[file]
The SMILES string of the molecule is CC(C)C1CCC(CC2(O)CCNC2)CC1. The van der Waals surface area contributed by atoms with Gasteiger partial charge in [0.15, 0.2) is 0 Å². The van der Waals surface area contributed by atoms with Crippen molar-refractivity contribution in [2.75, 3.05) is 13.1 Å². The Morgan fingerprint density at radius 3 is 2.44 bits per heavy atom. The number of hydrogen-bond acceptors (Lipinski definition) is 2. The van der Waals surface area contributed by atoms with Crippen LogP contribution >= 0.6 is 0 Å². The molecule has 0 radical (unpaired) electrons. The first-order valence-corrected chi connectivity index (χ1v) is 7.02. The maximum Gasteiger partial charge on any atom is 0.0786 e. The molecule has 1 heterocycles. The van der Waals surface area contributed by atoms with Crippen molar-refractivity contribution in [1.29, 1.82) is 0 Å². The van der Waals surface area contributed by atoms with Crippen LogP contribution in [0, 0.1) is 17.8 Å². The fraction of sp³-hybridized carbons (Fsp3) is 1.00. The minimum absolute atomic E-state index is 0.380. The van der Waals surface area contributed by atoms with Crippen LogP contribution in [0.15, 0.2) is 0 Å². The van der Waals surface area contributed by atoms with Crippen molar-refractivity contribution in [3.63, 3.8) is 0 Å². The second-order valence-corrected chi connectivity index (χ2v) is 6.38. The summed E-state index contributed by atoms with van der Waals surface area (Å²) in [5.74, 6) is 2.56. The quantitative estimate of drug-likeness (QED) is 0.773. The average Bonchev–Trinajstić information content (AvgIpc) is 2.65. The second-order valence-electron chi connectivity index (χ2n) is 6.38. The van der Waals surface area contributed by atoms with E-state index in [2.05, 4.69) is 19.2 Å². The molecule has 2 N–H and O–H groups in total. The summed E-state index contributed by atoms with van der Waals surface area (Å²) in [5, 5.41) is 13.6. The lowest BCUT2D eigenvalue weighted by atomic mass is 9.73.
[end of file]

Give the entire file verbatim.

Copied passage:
The SMILES string of the molecule is CC(C)C1CCC(CC2(O)CCNC2)CC1. The van der Waals surface area contributed by atoms with Gasteiger partial charge in [0.15, 0.2) is 0 Å². The van der Waals surface area contributed by atoms with Crippen molar-refractivity contribution in [2.75, 3.05) is 13.1 Å². The Morgan fingerprint density at radius 3 is 2.44 bits per heavy atom. The number of hydrogen-bond acceptors (Lipinski definition) is 2. The van der Waals surface area contributed by atoms with Crippen LogP contribution >= 0.6 is 0 Å². The molecule has 0 radical (unpaired) electrons. The first-order valence-corrected chi connectivity index (χ1v) is 7.02. The maximum Gasteiger partial charge on any atom is 0.0786 e. The molecule has 1 heterocycles. The van der Waals surface area contributed by atoms with Crippen molar-refractivity contribution in [1.29, 1.82) is 0 Å². The van der Waals surface area contributed by atoms with Crippen LogP contribution in [0, 0.1) is 17.8 Å². The fraction of sp³-hybridized carbons (Fsp3) is 1.00. The minimum absolute atomic E-state index is 0.380. The van der Waals surface area contributed by atoms with Crippen LogP contribution in [0.15, 0.2) is 0 Å². The van der Waals surface area contributed by atoms with Crippen molar-refractivity contribution in [3.63, 3.8) is 0 Å². The second-order valence-corrected chi connectivity index (χ2v) is 6.38. The summed E-state index contributed by atoms with van der Waals surface area (Å²) in [5.74, 6) is 2.56. The quantitative estimate of drug-likeness (QED) is 0.773. The average Bonchev–Trinajstić information content (AvgIpc) is 2.65. The second-order valence-electron chi connectivity index (χ2n) is 6.38. The van der Waals surface area contributed by atoms with E-state index in [2.05, 4.69) is 19.2 Å². The molecule has 2 N–H and O–H groups in total. The summed E-state index contributed by atoms with van der Waals surface area (Å²) in [5, 5.41) is 13.6. The lowest BCUT2D eigenvalue weighted by atomic mass is 9.73.